Permaculture designer and farmer Shawn Jadrnicek is a master at engaging the free forces of nature to create sustainable food production systems. He weaves water, wind, sunlight, convection, gravity, and decomposition into his projects, showing us how to create sustenance in our landscapes with little effort or work on our part.
The Bio-Integrated Farm is a must-read, twenty-first-century manual for managing these natural resources and brings system farming and permaculture to a whole new level.
A bio-integrated greenhouse, for example, doesn’t just extend the season for growing vegetables; it also serves as a rainwater collector, a pond site, an aquaponics system, and a heat generator. The Bio-Integrated Farm offers in-depth information about designing and building a wide range of bio-integrated projects including:
- Reflecting and water-storage ponds
- Multipurpose basins
- Compost heat extraction
- Pastured chicken systems
- Aquaculture, hydroponics, and hydronic heating
- Water filtration and aeration
- Cover cropping
- Innovative rainwater-harvesting systems that supply water for drip irrigation and flushing toilets
Jadrnicek focuses on his experience as farm manager at the Clemson University Student Organic Farm and at his residence in the foothills of the Blue Ridge Mountains. He created permaculture patterns that simplified the operation of the 125-share CSA farm while reducing reliance on outside resources. His landscape requires only the labor of harvesting, and the only outside input he buys is a small amount of chicken feed. Jadrnicek’s prevalent theme is using water to do the work. Although applicable in many climates, his designs are particularly important for areas coping with water scarcity.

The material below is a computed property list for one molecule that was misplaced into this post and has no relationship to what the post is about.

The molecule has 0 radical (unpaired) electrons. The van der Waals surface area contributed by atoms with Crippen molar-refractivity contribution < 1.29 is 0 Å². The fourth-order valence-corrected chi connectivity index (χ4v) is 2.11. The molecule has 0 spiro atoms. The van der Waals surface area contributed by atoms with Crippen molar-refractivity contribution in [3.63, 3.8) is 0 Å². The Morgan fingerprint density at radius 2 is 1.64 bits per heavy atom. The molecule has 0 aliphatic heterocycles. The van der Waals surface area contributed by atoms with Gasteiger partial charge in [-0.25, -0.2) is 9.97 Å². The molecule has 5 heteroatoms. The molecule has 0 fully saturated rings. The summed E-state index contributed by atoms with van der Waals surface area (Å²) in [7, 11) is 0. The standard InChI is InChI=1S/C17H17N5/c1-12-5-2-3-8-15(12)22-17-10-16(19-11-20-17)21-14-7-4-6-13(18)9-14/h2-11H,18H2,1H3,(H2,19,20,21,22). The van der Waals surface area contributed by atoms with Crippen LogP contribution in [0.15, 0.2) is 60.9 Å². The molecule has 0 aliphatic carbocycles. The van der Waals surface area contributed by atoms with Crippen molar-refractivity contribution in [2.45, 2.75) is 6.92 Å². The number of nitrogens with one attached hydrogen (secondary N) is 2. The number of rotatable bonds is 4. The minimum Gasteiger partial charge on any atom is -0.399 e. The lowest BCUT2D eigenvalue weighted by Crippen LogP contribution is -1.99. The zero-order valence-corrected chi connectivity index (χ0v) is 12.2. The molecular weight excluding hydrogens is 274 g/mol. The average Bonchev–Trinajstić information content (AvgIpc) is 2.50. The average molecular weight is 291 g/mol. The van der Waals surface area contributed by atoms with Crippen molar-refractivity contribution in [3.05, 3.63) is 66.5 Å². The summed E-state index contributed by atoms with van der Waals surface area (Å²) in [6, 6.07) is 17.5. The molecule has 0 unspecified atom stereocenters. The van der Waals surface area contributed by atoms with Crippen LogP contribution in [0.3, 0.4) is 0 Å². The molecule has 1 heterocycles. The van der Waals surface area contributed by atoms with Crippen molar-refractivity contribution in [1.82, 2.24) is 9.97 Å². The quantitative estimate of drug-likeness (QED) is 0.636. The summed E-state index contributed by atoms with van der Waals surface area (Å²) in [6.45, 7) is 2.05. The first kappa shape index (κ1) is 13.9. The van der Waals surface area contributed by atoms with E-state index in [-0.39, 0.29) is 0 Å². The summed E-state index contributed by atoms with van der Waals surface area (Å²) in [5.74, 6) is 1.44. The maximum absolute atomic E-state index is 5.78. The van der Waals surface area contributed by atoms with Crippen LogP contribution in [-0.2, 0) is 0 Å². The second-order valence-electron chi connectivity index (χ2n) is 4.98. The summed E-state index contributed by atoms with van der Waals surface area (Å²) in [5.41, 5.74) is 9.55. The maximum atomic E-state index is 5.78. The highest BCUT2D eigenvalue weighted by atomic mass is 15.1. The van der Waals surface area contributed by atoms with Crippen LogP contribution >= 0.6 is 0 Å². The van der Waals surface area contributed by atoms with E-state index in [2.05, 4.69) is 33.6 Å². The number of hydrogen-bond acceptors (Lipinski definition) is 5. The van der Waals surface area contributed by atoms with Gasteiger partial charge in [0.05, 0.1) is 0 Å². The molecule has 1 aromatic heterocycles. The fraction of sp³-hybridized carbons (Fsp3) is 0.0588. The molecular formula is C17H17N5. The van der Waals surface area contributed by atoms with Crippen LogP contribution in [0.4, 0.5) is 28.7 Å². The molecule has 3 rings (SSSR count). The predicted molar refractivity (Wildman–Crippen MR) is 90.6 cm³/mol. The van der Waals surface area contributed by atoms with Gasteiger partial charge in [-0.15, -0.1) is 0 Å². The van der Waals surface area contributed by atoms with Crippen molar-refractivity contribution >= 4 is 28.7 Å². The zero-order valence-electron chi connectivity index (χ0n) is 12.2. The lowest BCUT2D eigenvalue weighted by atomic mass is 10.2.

If you are interested in spending less time maintaining your farm or homestead, if you want to increase productivity, if you want to decrease your dependency on outside resources, or if you are curious about how to inexpensively extend your growing season, then this book is for you. The process is simple—put nature to work through intelligent design. ( From: ChelseaGreen)
This book opened a world to me on water, making me think differently even on aspects I already knew. It does not speak only of water, let’s make it clear, but around this design element it builds a fine example of practical solutions to stacking functions and setting every component in the correct way to make them connect. It can be simple sometimes to discover an easy way to really connect elements and move towards abundance.
Shawn Jadrnicek has years of experience in permaculture design, along with his wife Stephanie they have lived and worked in different climates, building up their knowledge of the best way to integrate systems to achieve the most.
I believe this book really proves they have done a lot and rightly have decided to share their designs. The designs shared in the book come from different projects, from house to farm, scaling up in complexity.
Shawn has fine-tuned his design creativity working in the last years at Clemson University, at the sustainable agriculture program where he is the manager of the Student organic farm. Here the possibility to really collect data on many solutions, doing thorough research, has been invaluable, and has gone in the book.
First why speak of Bio-integration, and what is, in the authors view, to be intended with the term. Bio-integration is a perspective in design. It is a concept that grows from the foundational principle of Stacking functions taking it to the next level of connecting components to make the functions multiply.
In Shawn’s words bio-integration is achieved “when a component within the design exceeds seven functions. Once the magic odd number of seven is breached, the design takes on a life of its own. For a component to perform seven functions it must be so connected with the surrounding environment that it takes on a new autonomous, lifelike quality. I refer to this quality as bio-integration, to represent the new life born into design once seven functions are breached.”
Thirteen chapters outline thirteen different designs that can be seen separately but wanting to get to the base of bio-integration it would be crazy not to connect them together to envision a complete range of possibilities. As I said water is the focus from which nearly every design takes off, water is connected in very creative ways. Water alone could do little in a design if we didn’t work with the landscape, and slope is really something that the author has worked around a lot.